3,124 research outputs found

    Development of a Detector Control System for the ATLAS Pixel Detector

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    The innermost part of the ATLAS experiment will be a pixel detector containing around 1750 individual detector modules. A detector control system (DCS) is required to handle thousands of I/O channels with varying characteristics. The main building blocks of the pixel DCS are the cooling system, the power supplies and the thermal interlock system, responsible for the ultimate safety of the pixel sensors. The ATLAS Embedded Local Monitor Board (ELMB), a multi purpose front end I/O system with a CAN interface, is foreseen for several monitoring and control tasks. The Supervisory, Control And Data Acquisition (SCADA) system will use PVSS, a commercial software product chosen for the CERN LHC experiments. We report on the status of the different building blocks of the ATLAS pixel DCS.Comment: 3 pages, 2 figures, ICALEPCS 200

    A Combine On-Line Acoustic Flowmeter and Fluorocarbon Coolant Mixture Analyzer for The ATLAS Silicon Tracker

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    An upgrade to the ATLAS silicon tracker cooling control system may require a change from C3F8 (octafluoro-propane) to a blend containing 10-30% of C2F6 (hexafluoro-ethane) to reduce the evaporation temperature and better protect the silicon from cumulative radiation damage with increasing LHC luminosity. Central to this upgrade is a new acoustic instrument for the real-time measurement of the C3F8/C2F6 mixture ratio and flow. The instrument and its Supervisory, Control and Data Acquisition (SCADA) software are described in this paper. The instrument has demonstrated a resolution of 3.10-3 for C3F8/C2F6 mixtures with ~20%C2F6, and flow resolution of 2% of full scale for mass flows up to 30gs-1. In mixtures of widely-differing molecular weight (mw), higher mixture precision is possible: a sensitivity of < 5.10-4 to leaks of C3F8 into the ATLAS pixel detector nitrogen envelope (mw difference 160) has been seen. The instrument has many potential applications, including the analysis of mixtures of hydrocarbons, vapours for semi-conductor manufacture and anaesthesia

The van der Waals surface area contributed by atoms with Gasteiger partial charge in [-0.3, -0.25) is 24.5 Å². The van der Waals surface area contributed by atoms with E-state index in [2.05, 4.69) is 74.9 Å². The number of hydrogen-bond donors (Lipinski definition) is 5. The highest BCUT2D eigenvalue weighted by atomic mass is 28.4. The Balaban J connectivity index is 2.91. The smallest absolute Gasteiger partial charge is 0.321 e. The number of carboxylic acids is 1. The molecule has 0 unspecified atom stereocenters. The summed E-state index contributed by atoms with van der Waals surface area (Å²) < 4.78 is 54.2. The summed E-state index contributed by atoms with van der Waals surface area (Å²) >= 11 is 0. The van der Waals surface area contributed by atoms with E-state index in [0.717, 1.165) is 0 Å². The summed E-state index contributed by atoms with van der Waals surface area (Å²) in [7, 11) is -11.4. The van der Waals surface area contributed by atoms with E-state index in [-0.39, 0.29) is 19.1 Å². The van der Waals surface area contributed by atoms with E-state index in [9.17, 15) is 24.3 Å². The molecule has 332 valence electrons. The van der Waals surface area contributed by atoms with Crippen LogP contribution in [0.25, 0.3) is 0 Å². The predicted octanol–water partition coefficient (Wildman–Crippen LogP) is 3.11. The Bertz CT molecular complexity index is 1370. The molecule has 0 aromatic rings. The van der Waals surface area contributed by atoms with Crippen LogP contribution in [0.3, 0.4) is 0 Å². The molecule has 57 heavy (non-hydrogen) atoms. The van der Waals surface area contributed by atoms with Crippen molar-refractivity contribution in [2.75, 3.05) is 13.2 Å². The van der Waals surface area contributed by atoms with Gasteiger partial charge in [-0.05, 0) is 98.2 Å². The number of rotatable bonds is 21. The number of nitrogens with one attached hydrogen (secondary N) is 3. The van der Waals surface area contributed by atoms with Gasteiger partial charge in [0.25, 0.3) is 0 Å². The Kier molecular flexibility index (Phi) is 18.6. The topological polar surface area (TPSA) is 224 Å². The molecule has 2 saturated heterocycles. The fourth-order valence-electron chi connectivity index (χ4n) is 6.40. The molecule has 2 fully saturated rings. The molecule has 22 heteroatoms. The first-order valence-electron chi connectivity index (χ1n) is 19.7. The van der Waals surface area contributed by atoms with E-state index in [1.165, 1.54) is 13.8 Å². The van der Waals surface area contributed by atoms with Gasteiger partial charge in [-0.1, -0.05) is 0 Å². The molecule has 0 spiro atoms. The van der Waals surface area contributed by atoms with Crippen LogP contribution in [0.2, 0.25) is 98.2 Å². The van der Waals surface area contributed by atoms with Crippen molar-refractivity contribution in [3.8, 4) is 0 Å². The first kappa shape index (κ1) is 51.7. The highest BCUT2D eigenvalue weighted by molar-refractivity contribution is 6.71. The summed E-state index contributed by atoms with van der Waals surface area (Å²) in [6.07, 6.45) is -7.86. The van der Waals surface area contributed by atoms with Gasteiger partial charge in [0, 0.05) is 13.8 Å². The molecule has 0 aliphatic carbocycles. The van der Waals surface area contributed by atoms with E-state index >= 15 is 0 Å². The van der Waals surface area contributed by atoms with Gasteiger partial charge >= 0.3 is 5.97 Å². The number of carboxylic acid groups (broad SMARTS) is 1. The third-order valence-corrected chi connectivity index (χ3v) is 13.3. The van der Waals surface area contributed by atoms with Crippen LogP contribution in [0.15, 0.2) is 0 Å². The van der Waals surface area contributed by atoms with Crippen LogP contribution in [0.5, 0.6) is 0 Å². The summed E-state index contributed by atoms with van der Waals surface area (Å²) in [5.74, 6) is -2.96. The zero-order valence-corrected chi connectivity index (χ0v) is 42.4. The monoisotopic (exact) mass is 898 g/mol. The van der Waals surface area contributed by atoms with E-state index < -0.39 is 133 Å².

Integrable 1/r21/r^2 Spin Chain with Reflecting End

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    A new integrable spin chain of the Haldane-Shastry type is introduced. It is interpreted as the inverse-square interacting spin chain with a {\it reflecting end}. The lattice points of this model consist of the square roots of the zeros of the Laguerre polynomial. Using the ``exchange operator formalism'', the integrals of motion for the model are explicitly constructed.Comment: 13 pages, REVTeX3, with minor correction

    STRUCTURE OF METHYLPHEOPHORBIDE-RCI

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    he methanolic extract of the cyanobacterium (blue-green alga) Spirulina geitleri has been treated with methanolic acid to convert all chlorophyllous pigments to their methylpheophorbides. Fractionation of the latter from methylpheophorbide a by thin layer chromatography and high pressure liquid chromatography yielded methylpheophorbide-RCI. Its structure has been determined as 132S-hydroxy-20-chloro-methylpheophorbide a by 1H-nuclear magnetic resonance, absorption and circular dichroism spectroscopy, mass spectrometry and by partial synthesis from chlorophyll a. The pigment is isolated from Spirulina geitleri irrespective of the use or omission of chlorinated substances during the isolation procedure

    Development of a custom on-line ultrasonic vapour analyzer/flowmeter for the ATLAS inner detector, with application to gaseous tracking and Cherenkov detectors

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    Precision sound velocity measurements can simultaneously determine binary gas composition and flow. We have developed an analyzer with custom electronics, currently in use in the ATLAS inner detector, with numerous potential applications. The instrument has demonstrated ~0.3% mixture precision for C3F8/C2F6 mixtures and < 10-4 resolution for N2/C3F8 mixtures. Moderate and high flow versions of the instrument have demonstrated flow resolutions of +/- 2% F.S. for flows up to 250 l.min-1, and +/- 1.9% F.S. for linear flow velocities up to 15 ms-1; the latter flow approaching that expected in the vapour return of the thermosiphon fluorocarbon coolant recirculator being built for the ATLAS silicon tracker.Comment: Paper submitted to TWEPP2012; Topical Workshop on Electronics for Particle Physics, Oxford, UK, September 17-21, 2012. KEYWORDS: Sonar; Saturated fluorocarbons; Flowmetry; Sound velocity, Gas mixture analysis. 8 pages, 7 figure

    A novel method for the absolute fluorescence yield measurement by AIRFLY